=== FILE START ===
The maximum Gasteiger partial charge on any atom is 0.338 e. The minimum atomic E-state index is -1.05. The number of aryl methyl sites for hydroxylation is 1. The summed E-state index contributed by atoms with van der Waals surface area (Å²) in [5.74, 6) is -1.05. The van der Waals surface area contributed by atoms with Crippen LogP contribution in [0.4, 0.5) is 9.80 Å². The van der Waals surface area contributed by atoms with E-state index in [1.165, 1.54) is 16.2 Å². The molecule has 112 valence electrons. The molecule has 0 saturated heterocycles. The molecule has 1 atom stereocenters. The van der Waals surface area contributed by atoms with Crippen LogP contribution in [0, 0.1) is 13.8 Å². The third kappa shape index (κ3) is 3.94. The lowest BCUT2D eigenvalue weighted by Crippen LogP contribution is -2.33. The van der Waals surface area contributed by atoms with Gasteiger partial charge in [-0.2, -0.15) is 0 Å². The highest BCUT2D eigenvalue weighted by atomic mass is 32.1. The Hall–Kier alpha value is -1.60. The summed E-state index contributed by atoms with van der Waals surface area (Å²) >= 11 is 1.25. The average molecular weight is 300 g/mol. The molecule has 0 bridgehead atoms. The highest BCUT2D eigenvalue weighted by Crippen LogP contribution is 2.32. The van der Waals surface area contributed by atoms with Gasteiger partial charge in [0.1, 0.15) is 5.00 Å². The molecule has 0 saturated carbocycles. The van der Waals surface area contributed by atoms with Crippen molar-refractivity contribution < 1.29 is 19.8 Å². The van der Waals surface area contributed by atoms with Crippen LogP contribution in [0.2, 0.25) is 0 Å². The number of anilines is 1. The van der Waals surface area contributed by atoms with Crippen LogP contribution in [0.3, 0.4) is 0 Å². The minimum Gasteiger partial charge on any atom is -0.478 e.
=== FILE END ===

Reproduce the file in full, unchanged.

The maximum Gasteiger partial charge on any atom is 0.338 e. The minimum atomic E-state index is -1.05. The number of aryl methyl sites for hydroxylation is 1. The summed E-state index contributed by atoms with van der Waals surface area (Å²) in [5.74, 6) is -1.05. The van der Waals surface area contributed by atoms with Crippen LogP contribution in [0.4, 0.5) is 9.80 Å². The van der Waals surface area contributed by atoms with E-state index in [1.165, 1.54) is 16.2 Å². The molecule has 112 valence electrons. The molecule has 0 saturated heterocycles. The molecule has 1 atom stereocenters. The van der Waals surface area contributed by atoms with Crippen LogP contribution in [0, 0.1) is 13.8 Å². The third kappa shape index (κ3) is 3.94. The lowest BCUT2D eigenvalue weighted by Crippen LogP contribution is -2.33. The van der Waals surface area contributed by atoms with Gasteiger partial charge in [-0.2, -0.15) is 0 Å². The highest BCUT2D eigenvalue weighted by atomic mass is 32.1. The Hall–Kier alpha value is -1.60. The summed E-state index contributed by atoms with van der Waals surface area (Å²) >= 11 is 1.25. The average molecular weight is 300 g/mol. The molecule has 0 bridgehead atoms. The highest BCUT2D eigenvalue weighted by Crippen LogP contribution is 2.32. The van der Waals surface area contributed by atoms with Gasteiger partial charge in [0.1, 0.15) is 5.00 Å². The molecule has 0 saturated carbocycles. The van der Waals surface area contributed by atoms with Crippen molar-refractivity contribution < 1.29 is 19.8 Å². The van der Waals surface area contributed by atoms with Crippen LogP contribution in [0.2, 0.25) is 0 Å². The number of anilines is 1. The van der Waals surface area contributed by atoms with Crippen LogP contribution in [0.3, 0.4) is 0 Å². The minimum Gasteiger partial charge on any atom is -0.478 e.